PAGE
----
THE First Lady, Mrs Rebecca Akufo-Addo, yesterday lamented the fact that an estimated 3,400 new HIV infections among children under 14 years, has been recorded across the country in 2017.
Quoting from the UNAIDS report, the obviously worried First Lady called for support systems to be strengthened to ensure that infected pregnant women adhered to medication to prevent transmission to babies.
Mrs Akufo-Addo who was addressing the 13th International Conference on HIV Treatment, Pathogenesis and Prevent Research in Resource Limited Settings, in Accra, yesterday, also asked that “every child born to an HIV positive mother should be screened for the disease within the first six weeks of life and follow up according to national protocol.
“Any child who tests positive at any time during the follow up should be initiated on anti-retroviral therapy as soon as possible.
“We need to understand whether the mother attended anti-natal clinic, tested for HIV, was offered and adhered to anti-retroviral drugs and practical exclusive breastfeeding so that we fine-tune our programme as we move towards elimination of paediatric HIV,” she maintained.
The Ghanaian Times is stunned that Ghana is still recording high numbers of new HIV infections in children across the country.
What it means is that many of the pregnant women, who tested HIV positive, did not receive anti-retroviral treatment to prevent mother-to child- transmission.
Perhaps, many of these pregnant women may not have had the opportunity to test for the HIV virus and be placed on the anti-retroviral treatment and may have infected their babies.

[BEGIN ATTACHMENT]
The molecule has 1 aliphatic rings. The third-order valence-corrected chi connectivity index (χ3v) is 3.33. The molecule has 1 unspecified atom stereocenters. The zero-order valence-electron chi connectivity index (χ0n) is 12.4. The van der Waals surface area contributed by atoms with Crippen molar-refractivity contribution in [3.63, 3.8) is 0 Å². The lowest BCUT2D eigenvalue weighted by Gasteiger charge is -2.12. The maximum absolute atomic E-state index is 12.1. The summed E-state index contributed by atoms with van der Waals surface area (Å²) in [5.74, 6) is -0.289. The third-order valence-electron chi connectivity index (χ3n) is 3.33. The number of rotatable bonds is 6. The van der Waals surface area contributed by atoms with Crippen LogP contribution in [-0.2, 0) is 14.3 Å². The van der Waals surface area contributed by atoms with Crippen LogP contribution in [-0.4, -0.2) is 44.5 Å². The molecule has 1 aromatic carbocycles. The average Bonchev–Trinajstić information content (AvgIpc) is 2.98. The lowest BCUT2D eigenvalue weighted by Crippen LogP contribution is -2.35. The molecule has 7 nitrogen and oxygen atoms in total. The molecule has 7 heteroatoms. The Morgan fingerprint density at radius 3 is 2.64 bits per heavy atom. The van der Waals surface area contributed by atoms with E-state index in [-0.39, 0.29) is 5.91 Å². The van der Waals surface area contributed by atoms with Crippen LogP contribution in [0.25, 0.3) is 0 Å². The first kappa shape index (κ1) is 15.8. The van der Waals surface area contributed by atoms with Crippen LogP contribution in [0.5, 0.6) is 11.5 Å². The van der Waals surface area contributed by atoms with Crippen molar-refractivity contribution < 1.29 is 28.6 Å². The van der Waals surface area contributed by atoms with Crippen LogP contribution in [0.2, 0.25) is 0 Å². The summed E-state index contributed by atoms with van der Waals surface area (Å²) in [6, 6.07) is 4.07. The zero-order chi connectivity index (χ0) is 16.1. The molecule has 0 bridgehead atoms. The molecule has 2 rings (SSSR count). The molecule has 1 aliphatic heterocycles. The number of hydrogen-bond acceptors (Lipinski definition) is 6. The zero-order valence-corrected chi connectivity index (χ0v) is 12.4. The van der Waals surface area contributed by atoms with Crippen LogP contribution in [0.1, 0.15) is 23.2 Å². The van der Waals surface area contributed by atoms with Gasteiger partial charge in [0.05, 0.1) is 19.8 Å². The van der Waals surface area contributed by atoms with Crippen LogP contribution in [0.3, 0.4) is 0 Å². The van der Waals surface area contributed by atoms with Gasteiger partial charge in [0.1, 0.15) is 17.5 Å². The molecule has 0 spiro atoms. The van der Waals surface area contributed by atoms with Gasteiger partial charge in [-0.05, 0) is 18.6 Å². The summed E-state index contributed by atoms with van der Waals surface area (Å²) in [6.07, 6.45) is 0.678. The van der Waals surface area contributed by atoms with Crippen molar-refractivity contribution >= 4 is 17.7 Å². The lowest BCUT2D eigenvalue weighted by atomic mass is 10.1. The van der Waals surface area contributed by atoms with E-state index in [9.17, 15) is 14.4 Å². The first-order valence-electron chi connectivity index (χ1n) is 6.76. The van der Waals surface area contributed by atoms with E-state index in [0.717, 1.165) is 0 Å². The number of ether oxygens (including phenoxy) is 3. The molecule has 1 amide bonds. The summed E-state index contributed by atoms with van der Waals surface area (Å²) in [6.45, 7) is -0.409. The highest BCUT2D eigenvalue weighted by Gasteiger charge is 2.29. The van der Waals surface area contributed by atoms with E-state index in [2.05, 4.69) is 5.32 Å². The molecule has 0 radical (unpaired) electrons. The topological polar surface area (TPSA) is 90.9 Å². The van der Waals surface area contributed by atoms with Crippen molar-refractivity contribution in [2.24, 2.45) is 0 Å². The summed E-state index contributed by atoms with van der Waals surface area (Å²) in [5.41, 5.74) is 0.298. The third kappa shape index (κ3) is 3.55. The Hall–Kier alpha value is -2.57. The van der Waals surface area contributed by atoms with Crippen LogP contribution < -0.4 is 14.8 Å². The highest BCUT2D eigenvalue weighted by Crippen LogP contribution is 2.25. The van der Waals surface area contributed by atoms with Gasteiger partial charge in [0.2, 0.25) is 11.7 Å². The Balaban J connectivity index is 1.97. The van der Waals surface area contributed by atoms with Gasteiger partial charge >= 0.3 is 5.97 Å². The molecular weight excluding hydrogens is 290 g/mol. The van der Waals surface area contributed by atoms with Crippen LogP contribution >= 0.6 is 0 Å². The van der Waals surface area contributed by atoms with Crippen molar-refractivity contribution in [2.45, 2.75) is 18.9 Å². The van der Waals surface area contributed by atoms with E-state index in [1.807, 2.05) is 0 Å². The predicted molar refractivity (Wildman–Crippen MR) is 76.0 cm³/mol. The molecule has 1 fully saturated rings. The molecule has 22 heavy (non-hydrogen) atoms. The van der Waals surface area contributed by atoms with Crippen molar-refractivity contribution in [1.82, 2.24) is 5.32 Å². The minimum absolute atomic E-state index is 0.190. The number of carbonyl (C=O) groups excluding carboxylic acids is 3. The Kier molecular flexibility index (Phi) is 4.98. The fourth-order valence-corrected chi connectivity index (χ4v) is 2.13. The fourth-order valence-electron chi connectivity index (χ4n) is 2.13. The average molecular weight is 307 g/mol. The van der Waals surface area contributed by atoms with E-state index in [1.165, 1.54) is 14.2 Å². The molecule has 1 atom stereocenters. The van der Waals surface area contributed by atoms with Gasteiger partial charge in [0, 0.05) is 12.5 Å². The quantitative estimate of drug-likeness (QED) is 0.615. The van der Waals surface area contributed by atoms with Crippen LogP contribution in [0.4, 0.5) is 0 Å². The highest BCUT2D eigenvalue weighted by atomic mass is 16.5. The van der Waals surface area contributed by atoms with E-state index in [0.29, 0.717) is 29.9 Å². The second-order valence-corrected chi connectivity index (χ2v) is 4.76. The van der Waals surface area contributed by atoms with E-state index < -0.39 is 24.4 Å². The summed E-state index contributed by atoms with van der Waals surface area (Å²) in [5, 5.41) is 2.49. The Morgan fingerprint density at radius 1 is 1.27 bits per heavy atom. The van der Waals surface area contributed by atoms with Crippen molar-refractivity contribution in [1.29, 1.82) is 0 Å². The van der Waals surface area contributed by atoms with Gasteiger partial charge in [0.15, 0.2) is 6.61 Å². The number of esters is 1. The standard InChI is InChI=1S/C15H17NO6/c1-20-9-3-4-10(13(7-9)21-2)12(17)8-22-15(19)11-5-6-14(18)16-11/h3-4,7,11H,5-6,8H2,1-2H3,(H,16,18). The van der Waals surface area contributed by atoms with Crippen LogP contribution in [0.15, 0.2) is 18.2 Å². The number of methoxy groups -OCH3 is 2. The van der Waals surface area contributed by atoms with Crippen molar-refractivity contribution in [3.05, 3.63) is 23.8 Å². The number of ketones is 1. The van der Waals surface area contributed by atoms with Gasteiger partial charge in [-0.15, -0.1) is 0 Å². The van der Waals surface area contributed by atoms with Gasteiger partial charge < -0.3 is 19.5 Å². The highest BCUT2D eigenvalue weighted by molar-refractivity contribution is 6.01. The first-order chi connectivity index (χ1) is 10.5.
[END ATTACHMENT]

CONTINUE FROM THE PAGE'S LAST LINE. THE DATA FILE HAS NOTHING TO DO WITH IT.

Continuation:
These situation calls for immediate measures to increase awareness campaigns to educate pregnant women, particularly, those who know their HIV status to do the needful to prevent mother-to-child transmission of HIV/AIDS.
It is regrettable that Ghana who was tipped as far back as 2012 to be the first country on the African continent to eliminate mother-to-child transmission of HIV/AIDS has not as yet succeeded.
There has been significant success in reducing the number
of new HIV infections among children globally since 2000 but, for children
living with HIV, AIDs-related illnesses are still among the leading causes of
Although prevention of mother-to-child transmission programmes are generally successful when implemented, there needs to be a greater scale-up of coverage, in addition to increasing early infant diagnosis after birth and during breastfeeding.
More needs to be done to support the prevention of HIV among vulnerable children and to address the unique antiretroviral treatment adherence challenges that affect children living with HIV.
We urge the Ghana AIDS Commission and all stakeholders to increase advocacy campaigns and address all the bottlenecks associated with service delivery to infected pregnant women to ensure that they adhered to medications to prevent transmission to babies.
We must regain the momentum and get back on track to become the first country in Africa, to eliminate mother-to-child-transmission of HIV/AIDS.